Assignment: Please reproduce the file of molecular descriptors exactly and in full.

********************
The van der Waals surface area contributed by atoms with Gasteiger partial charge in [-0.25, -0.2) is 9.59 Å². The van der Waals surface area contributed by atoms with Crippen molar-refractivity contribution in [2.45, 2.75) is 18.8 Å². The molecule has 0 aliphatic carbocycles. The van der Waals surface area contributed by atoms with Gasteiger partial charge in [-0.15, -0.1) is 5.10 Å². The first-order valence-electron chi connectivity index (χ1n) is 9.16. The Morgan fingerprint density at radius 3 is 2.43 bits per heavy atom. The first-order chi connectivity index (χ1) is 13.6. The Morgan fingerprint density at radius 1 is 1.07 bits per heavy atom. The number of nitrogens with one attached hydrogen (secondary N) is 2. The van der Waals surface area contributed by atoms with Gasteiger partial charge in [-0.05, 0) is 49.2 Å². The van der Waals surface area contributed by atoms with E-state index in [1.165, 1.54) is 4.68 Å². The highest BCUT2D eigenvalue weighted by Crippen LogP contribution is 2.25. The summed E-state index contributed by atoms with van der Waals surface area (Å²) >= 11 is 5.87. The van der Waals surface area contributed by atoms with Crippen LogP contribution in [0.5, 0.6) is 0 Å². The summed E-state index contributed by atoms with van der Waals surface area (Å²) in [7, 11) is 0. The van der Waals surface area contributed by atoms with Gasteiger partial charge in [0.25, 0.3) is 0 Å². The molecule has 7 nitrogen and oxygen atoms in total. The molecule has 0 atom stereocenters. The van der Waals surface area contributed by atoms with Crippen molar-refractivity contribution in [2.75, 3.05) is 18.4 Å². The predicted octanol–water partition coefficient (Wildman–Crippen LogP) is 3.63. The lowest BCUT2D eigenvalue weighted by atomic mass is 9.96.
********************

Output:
The van der Waals surface area contributed by atoms with Gasteiger partial charge in [-0.25, -0.2) is 9.59 Å². The van der Waals surface area contributed by atoms with Crippen molar-refractivity contribution in [2.45, 2.75) is 18.8 Å². The molecule has 0 aliphatic carbocycles. The van der Waals surface area contributed by atoms with Gasteiger partial charge in [-0.15, -0.1) is 5.10 Å². The first-order valence-electron chi connectivity index (χ1n) is 9.16. The Morgan fingerprint density at radius 3 is 2.43 bits per heavy atom. The first-order chi connectivity index (χ1) is 13.6. The Morgan fingerprint density at radius 1 is 1.07 bits per heavy atom. The number of nitrogens with one attached hydrogen (secondary N) is 2. The van der Waals surface area contributed by atoms with Gasteiger partial charge in [-0.05, 0) is 49.2 Å². The van der Waals surface area contributed by atoms with E-state index in [1.165, 1.54) is 4.68 Å². The highest BCUT2D eigenvalue weighted by Crippen LogP contribution is 2.25. The summed E-state index contributed by atoms with van der Waals surface area (Å²) >= 11 is 5.87. The van der Waals surface area contributed by atoms with Crippen LogP contribution in [0.5, 0.6) is 0 Å². The summed E-state index contributed by atoms with van der Waals surface area (Å²) in [7, 11) is 0. The van der Waals surface area contributed by atoms with Gasteiger partial charge in [0.25, 0.3) is 0 Å². The molecule has 7 nitrogen and oxygen atoms in total. The molecule has 0 atom stereocenters. The van der Waals surface area contributed by atoms with Crippen molar-refractivity contribution in [2.75, 3.05) is 18.4 Å². The predicted octanol–water partition coefficient (Wildman–Crippen LogP) is 3.63. The lowest BCUT2D eigenvalue weighted by atomic mass is 9.96.